Ravens-Steelers: Whose defense is best?

The Ravens' Ray Lewis, left, and the Steelers' Troy Polamalu lead the NFL's two top-ranked defenses. Getty Images

One of the most physical rivalries in NFL history features the league's top two defenses. Again.

The Ravens come to Heinz Field with the top-ranked defense. The Steelers take the field with the No. 2 defense, just two weeks removed from the top spot.

Defense has defined this AFC North grudge match as much as devastating hits and down-to-the-final minute games. Defense is as much a tradition for these cities as eating a crab cake in Baltimore or a Primanti Brothers sandwich in Pittsburgh.

These aren't just the two best defenses this year. Ray Lewis, Troy Polamalu and the rest of the Ravens and Steelers represent the best defenses of the decade.

So, which defense is the best right now? History says it will be settled late Sunday night.

Games between the Steelers and Ravens are determined by defense, especially lately:

  • In October 2010, after Joe Flacco's game-winning touchdown pass, Lewis sealed the Ravens' 17-14 win with an interception.

  • In December 2010, Polamalu stripped the ball from Flacco in the fourth quarter to set up the game-winning touchdown in a 13-10 Steelers win.

  • In a divisional playoff game in January 2011, Ryan Clark forced a fumble from Ray Rice and intercepted Flacco in a game-turning third quarter en route to a 31-24 Steelers victory.

  • In this season's opener, Haloti Ngata leveled Rashard Mendenhall to cause a fumble in the opening series of the third quarter, the most devastating of the team-record seven turnovers forced in a 35-7 Ravens win.

"Every time you go into this game, in one way or another, the defense is going to make plays. And that’s what we understand," said Lewis, the rivalry's unofficial historian who will play in his 30th game (including playoffs) against the Steelers on Sunday night. "We understand how great that defense is, and we come in with the same type of mentality on our defense. So, we kind of put a chip on our shoulders as well.”

Strangely, the biggest fan of the Ravens' defense might be Steelers head coach Mike Tomlin. "They are the best in the world right now," Tomlin said of the Baltimore defense.

The Ravens are currently first in yards allowed (263.3) and second in points given up (15.7). But the Steelers are right there, ranking second in yards (270.8) and third in points (17.4).

These defenses just don't budge.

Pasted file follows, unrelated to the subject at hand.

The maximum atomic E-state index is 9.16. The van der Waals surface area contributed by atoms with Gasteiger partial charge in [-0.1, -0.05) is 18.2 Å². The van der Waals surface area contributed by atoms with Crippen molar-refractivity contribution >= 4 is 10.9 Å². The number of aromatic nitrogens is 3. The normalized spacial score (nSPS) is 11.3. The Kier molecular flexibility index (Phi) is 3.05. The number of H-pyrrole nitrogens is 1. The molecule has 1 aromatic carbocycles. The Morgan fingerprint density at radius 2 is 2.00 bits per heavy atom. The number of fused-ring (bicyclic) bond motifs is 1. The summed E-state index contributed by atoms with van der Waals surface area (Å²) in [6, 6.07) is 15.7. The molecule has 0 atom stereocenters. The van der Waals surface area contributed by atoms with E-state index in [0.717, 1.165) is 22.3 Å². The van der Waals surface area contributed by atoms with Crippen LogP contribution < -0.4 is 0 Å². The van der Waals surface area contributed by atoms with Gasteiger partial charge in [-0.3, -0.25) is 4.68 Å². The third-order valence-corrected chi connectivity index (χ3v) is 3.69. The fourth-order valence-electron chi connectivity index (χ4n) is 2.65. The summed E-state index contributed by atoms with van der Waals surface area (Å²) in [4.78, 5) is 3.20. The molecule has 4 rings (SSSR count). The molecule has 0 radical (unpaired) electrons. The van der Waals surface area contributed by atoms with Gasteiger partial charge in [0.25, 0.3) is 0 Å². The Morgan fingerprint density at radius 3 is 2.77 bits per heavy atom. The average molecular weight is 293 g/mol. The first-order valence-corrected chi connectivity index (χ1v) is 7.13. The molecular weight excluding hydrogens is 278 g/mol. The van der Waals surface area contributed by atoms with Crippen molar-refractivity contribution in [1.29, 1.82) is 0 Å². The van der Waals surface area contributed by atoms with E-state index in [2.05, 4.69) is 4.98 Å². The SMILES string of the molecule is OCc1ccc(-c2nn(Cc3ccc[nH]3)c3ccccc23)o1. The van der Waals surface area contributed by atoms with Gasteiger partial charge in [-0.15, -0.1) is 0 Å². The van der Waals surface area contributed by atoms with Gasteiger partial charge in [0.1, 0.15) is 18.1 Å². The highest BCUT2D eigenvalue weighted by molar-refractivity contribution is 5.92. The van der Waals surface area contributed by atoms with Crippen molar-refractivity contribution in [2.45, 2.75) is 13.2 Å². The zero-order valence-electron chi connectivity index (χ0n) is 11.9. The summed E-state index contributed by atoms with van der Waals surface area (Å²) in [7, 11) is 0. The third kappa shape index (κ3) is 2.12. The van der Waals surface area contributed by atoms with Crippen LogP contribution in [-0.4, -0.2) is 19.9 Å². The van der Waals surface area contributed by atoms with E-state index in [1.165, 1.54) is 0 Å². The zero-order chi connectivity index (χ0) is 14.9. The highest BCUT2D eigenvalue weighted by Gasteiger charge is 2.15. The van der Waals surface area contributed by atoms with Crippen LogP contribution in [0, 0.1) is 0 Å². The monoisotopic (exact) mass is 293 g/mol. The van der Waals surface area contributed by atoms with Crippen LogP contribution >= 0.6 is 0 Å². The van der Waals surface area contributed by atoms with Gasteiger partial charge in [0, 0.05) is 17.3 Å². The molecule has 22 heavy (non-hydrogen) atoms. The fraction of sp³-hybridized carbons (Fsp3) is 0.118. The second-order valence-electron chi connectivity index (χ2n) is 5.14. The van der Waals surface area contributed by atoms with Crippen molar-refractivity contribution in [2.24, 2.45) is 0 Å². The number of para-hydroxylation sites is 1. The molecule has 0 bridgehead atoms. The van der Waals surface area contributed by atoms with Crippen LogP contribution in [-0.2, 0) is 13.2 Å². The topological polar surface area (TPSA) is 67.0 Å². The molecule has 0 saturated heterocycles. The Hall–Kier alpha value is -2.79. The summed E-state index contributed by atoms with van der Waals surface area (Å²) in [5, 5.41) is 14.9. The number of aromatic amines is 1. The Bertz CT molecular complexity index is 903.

"I am not ready to at least put us in the conversation with the Ravens’ defense," Tomlin said. "We are not even close to doing what they are doing right now. Maybe statistically, but the way they are generating splash plays sets them apart. They are slaying people, and we are a part of that."

Baltimore leads the NFL in takeaways with 16, seven of which came against the Steelers in the season opener. The Ravens aren't just taking the ball away, they're scoring, returning four of those turnovers for touchdowns.

The only disappointment with the Pittsburgh defense has been the lack of turnovers. The Steelers have taken the ball away three times this season, but Ravens head coach John Harbaugh has seen firsthand how the Pittsburgh defense affects games.

"Over the years, they’ve made those game-wrecking plays," Harbaugh said. "That’s what they’ve always done, and that’s the key to great defense.”

Even the ESPN experts are split over which defense is the best right now. Mark Schlereth picks the Steelers.

"Troy Polamalu, there is none better than him as far as what he can do from a coverage standpoint and disguising coverage," Schlereth said. "He's one of those guys when you look at him week in and week out, he just makes plays and confuses quarterbacks. Right now, he's the big difference-maker for me with confusing Joe Flacco."

Herm Edwards thinks it's the Ravens. "I like how they take the ball away. They've taken the ball away 16 times already. They don't allow you to score a lot of points. I like the way this defense is playing."

Historically, not much separates the two defenses. Since 2000, the Ravens and the Steelers rank atop the NFL in fewest yards and points allowed.

How close is it? The Ravens have allowed 17.0 points over that span. The Steelers have given up 17.1 points.

"Numbers will never lie," Lewis said. "That’s why you go into this game with the No. 1 and No. 2 defenses in football; it’s the way it’s going to always be, simply because of the way it’s built. Both of these organizations believe in defense, and that’s been their investment year, after year, after year. It’s defense."

Injuries -- three starting linebackers could be out for the Steelers -- could be a factor Sunday night. Perhaps the most impressive part of the Steelers' defensive effort has been the ability to dominate offenses despite enduring injuries to all three starting defensive linemen and three starting linebackers.

When healthy, the defenses see mirror images of themselves. To clog up the middle, the Ravens have Ngata and the Steelers have Casey Hampton. To get after the quarterback, Baltimore has Terrell Suggs and Pittsburgh has LaMarr Woodley and James Harrison. To get the game-changing turnover, the Ravens lean on Ed Reed and the Steelers rely on Polamalu.

"It’s a tremendous similarity, their style of play, our style of play," Suggs said. "I always said it: We are the two most physical teams in the NFL, and we are the only two teams that can play each other like that. When other teams try to come and do that, it doesn’t fare so well. We are so similar. They are our enemy, but even enemies can show respect."